The Klu Klux Klan is remembered as one of America's most widely spread and violent hate groups. At its height, the KKK had members all across America and 6,000,000 members. And it was growing still.
It wasn't the police or any other government organization that defeated the KKK, it was brought down from within as its own members left it and no more members came. And how did that happen? Superman.
Everyone knows Superman – “Faster than a speeding bullet”, standing for “truth, justice, and the American Way”. But what isn't so well known, is that Superman played a pivotal role in taking down the Klu Klux Klan in the 1940s.
At the time the Klu Klux Klan was a recognized political and social group with a government charter. After World War II the popularity of the KKK was at new heights of power. Even though the Klan was involved in a number of violent hate crimes designed to reinforce white supremacy, the group had quite a bit of political power and were untouchable by local police forces.
A young reporter/activist by the name of Stetson Kennedy decided to infiltrate the Klan to learn their secrets and get evidence to use against them. Kennedy successfully infiltrated the Klan and began gathering evidence. But when he took his information to the police, they refused to act against the Klan because it had too much support.
And so Stetson Kennedy changed his plans. Since the police refused to act directly against the KKK, he decided to use the Klan's popularity against itself.
And how would he do that? He turned to Superman.
Superman in the 1940s was one of the most popular radio shows in America. Children would gather round the radio eagerly to listen to each of Superman's exploits, and then reenact the adventures with their friends the next day.
After WWII ended and the Nazi's were defeated, the writers of Superman were looking for the next villain. Stetson Kennedy contacted them with his idea: the KKK.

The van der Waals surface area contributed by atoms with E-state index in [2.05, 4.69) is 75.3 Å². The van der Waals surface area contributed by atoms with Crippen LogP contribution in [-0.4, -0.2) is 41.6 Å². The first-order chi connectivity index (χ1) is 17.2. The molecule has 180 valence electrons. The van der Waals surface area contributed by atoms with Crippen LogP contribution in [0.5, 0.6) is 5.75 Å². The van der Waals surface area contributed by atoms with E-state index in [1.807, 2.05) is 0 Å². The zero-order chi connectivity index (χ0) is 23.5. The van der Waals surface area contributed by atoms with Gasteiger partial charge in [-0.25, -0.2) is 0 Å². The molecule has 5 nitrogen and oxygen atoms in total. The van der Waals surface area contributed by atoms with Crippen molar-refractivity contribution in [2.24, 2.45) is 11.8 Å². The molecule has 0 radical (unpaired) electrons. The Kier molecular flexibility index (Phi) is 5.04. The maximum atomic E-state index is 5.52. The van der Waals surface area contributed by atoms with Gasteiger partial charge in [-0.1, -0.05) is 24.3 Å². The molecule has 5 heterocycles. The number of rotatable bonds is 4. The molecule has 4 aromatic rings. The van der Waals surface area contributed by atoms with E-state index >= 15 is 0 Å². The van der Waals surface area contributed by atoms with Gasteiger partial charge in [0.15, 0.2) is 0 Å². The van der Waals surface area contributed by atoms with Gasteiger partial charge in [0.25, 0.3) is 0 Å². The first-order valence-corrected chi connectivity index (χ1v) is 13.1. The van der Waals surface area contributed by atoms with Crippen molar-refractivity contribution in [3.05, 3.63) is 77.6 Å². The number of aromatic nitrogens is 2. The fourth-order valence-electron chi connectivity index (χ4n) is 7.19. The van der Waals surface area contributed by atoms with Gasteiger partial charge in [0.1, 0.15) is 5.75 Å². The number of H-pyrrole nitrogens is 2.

With his insider knowledge of the KKK, Kennedy was able to show off all the secret rituals, titles, and codewords that the KKK used to shroud itself in mystery. Over the course of 16 episodes, children all across America tuned in to hear about Superman fighting against the “Imperial Wizard” (a real KKK title) and his minions.
As soon as the Superman radio drama started local members all across the country poured into their KKK meeting halls furious that their secrets were now out and that their children were playing around their houses shouting out their deepest secrets.
The mystique that the KKK had surrounded itself with was broken. Children all across America were making fun of the Klan, and within 2 weeks Klan recruitment stalled to nothing. All but the most committed Klan members were too embarrassed to keep going to meetings, and in 1947 the state of Georgia rejected their legal charter.
Stetson Kennedy used the power of the youth of the nation through Superman to turn the tide and take down the KKK.
Kennedy himself wrote a book detailing what happened:
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